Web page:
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Selling your car: How not to get ripped off by potential buyers

Posted on: June 9, 2015 by Platinum Direct

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If you’re looking for the best financing option for your new car, chances are you are getting ready to sell your old vehicle.

There are many ways you can sell a used car. You could choose to go to a large car buying company, or use a part exchange scheme, but many people prefer to use classified ads or auction websites to skip the middleman and find a buyer directly.

Unless you are a natural-born car salesmen, this process can be daunting – inviting a stranger from the internet to your house and handing them the keys can really take people out of their comfort zone.

But it’s okay, you can relax. It doesn’t have to be an awkward or uncomfortable experience. All you need to do is read this guide to dealing with potential buyers and be prepared.


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The Phone Call

After placing an ad online, your first point of contact with a potential buyer will be their initial phone call. First impressions are important, as while you are trying to work out the legitimacy of the buyer, they are making their mind up you too.

Start off by making sure you have a cheat sheet with all the relevant information you may need – km on the clock, the car’s history etc, readily available. This will stop you having to scrabble for words every time you get a call, as well as make you seem more confident and trustworthy.

Make sure you are honest about any wear and tear, scuffs or scratches when asked. You don’t want any points of contention down the line, so it is best to get things out in the open as soon as possible. It also makes you appear more trustworthy to the potential buyer.

Apart from that, just be polite and civil and you should have no problems. Remember, you have the right to sell your car to whomever you chose. If you don’t like the sound of a buyer you can end the proceedings at any point.

When organising a viewing, be accommodating if you can. But if the buyer cannot make it at a time and place that suits you don’t have to go out of your way. Traditionally, the buyer will come to your house to view your car, but you can meet in public or at a friend’s house if you prefer.

Make sure you get a contact number in case you need to clarify your plans, or so you can cancel if another buyer comes along with a better offer. If someone offers to give you any contact details it is usually a good sign that they are a serious buyer.

Many buyers will try and negotiate the price. Don’t feel obligated to lower your asking price, but consider it if you are struggling to find buyers after a reasonable period of time.

The Viewing

You should always be wary when meeting a stranger for the first time. While the majority of interest you get will be genuine, there is a chance that you will encounter people who will attempt to con you or steal your car, or who just want to check out the car’s security systems. This is more likely to happen if you are selling a rare, exotic or valuable car.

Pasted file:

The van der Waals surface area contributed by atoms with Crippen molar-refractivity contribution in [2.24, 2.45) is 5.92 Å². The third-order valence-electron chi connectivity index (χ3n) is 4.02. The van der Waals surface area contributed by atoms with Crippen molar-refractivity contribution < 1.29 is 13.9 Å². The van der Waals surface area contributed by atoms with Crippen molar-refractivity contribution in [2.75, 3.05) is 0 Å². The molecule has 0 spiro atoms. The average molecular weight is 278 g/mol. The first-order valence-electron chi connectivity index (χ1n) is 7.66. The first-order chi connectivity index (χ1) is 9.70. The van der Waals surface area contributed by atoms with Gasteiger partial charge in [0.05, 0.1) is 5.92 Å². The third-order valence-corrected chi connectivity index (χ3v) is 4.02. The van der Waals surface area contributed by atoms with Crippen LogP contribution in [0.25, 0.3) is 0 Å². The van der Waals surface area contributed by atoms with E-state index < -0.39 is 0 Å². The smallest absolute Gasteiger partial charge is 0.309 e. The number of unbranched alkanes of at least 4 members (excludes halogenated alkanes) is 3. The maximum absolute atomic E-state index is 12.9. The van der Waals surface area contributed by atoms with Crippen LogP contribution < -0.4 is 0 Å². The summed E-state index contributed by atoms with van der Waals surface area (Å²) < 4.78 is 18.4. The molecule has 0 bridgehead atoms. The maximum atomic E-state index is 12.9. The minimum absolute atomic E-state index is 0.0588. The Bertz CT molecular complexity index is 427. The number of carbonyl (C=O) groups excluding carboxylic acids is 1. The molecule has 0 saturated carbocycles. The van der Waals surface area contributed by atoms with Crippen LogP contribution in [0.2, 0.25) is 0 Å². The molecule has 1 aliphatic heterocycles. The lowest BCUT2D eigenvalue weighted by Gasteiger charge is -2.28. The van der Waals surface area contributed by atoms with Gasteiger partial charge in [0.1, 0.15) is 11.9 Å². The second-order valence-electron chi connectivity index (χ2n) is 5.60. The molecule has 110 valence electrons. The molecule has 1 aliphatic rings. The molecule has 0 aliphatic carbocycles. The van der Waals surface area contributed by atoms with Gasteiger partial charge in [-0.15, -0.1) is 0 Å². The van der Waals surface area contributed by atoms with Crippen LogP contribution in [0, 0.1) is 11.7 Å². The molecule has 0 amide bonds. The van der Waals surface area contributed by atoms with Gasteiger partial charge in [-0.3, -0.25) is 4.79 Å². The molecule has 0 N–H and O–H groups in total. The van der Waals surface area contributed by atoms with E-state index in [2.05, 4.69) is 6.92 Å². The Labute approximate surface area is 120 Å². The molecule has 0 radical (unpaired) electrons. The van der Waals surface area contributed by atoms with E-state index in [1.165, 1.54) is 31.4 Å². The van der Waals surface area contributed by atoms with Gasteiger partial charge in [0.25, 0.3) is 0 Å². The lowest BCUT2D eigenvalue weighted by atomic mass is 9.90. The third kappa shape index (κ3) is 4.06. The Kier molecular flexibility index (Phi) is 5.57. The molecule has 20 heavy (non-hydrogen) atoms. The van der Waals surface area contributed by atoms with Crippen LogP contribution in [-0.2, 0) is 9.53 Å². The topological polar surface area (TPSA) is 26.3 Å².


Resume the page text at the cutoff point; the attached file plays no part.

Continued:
If you feel vulnerable, or even just nervous, make sure you let someone know where you are or ask a friend to accompany you for support. Again, you retain the right to deny the sale if you don’t feel comfortable.

Make sure you don’t leave anything of value in your car. When selling, you are advised to clean your car out anyway – a clean car shows the buyer you are serious. Make extra care to remove service records and registration papers.

There is no real reason that the buyer should have to enter your house. You could negotiate over a cup of tea if you feel comfortable doing so, but don’t let anyone wander around your house unsupervised.

The Test Drive

Many buyers will want to test drive the car. You don’t have to give one, but it will help buyers make their decision to buy.

Before handing them the keys, make sure they have an in-date driving license and that your insurance covers third-party costs. There was a recent case in the UK where a seller failed to check that the test driver had proper insurance and was banned from driving after the potential buyer crashed into a tree. Make sure you take proper precautions.

When on the test drive, never leave the buyer unaccompanied in the car with your keys. If you have to get out, turn off the engine and take the keys with you. There are many reported cases of seemingly genuine buyers distracting the seller, luring them out the car and then speeding away into the distance. This is easily avoidable if you are vigilant.

If it all goes well and you are ready to make the sale, don’t hand over the keys without payment being processed. Do not agree to deal that involves receiving payment at a later date after you have handed over the keys.

Make sure you are very clear on the terms of the sale and stick to them. Don’t renegotiate after a deal has been agreed on unless your circumstances change.

Finally, remember the car is yours until you have been paid in full.

All these warnings might make the whole process seem scary, but it is worth remembering that most people are nice, genuine and not intending to scam you. As long you remember our tips, your sale should go smoothly without any hiccups.

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